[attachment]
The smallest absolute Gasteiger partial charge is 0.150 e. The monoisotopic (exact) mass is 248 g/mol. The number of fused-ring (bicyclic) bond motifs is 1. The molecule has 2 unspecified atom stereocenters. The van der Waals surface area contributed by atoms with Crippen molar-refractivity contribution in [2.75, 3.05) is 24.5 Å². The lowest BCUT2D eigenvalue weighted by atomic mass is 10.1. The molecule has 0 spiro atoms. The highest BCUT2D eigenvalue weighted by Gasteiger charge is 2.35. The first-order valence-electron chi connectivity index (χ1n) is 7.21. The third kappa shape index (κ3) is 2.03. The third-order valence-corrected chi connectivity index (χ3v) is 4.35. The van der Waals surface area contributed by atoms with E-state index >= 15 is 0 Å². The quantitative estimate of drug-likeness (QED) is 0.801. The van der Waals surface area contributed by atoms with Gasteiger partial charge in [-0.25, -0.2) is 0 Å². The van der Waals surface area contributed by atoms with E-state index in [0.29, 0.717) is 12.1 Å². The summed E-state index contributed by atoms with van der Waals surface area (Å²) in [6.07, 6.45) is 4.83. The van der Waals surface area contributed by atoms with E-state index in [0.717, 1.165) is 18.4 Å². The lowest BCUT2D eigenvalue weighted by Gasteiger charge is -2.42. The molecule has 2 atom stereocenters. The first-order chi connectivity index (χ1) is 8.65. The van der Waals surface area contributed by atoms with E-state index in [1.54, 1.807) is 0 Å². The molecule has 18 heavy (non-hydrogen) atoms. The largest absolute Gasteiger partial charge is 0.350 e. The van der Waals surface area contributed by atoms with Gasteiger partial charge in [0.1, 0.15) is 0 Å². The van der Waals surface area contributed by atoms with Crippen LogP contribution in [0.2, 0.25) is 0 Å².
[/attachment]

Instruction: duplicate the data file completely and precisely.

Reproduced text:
The smallest absolute Gasteiger partial charge is 0.150 e. The monoisotopic (exact) mass is 248 g/mol. The number of fused-ring (bicyclic) bond motifs is 1. The molecule has 2 unspecified atom stereocenters. The van der Waals surface area contributed by atoms with Crippen molar-refractivity contribution in [2.75, 3.05) is 24.5 Å². The lowest BCUT2D eigenvalue weighted by atomic mass is 10.1. The molecule has 0 spiro atoms. The highest BCUT2D eigenvalue weighted by Gasteiger charge is 2.35. The first-order valence-electron chi connectivity index (χ1n) is 7.21. The third kappa shape index (κ3) is 2.03. The third-order valence-corrected chi connectivity index (χ3v) is 4.35. The van der Waals surface area contributed by atoms with E-state index >= 15 is 0 Å². The quantitative estimate of drug-likeness (QED) is 0.801. The van der Waals surface area contributed by atoms with Gasteiger partial charge in [-0.25, -0.2) is 0 Å². The van der Waals surface area contributed by atoms with E-state index in [0.29, 0.717) is 12.1 Å². The summed E-state index contributed by atoms with van der Waals surface area (Å²) in [6.07, 6.45) is 4.83. The van der Waals surface area contributed by atoms with E-state index in [0.717, 1.165) is 18.4 Å². The lowest BCUT2D eigenvalue weighted by Gasteiger charge is -2.42. The molecule has 2 atom stereocenters. The first-order chi connectivity index (χ1) is 8.65. The van der Waals surface area contributed by atoms with E-state index in [1.54, 1.807) is 0 Å². The molecule has 18 heavy (non-hydrogen) atoms. The largest absolute Gasteiger partial charge is 0.350 e. The van der Waals surface area contributed by atoms with Gasteiger partial charge in [0.1, 0.15) is 0 Å². The van der Waals surface area contributed by atoms with Crippen LogP contribution in [0.2, 0.25) is 0 Å².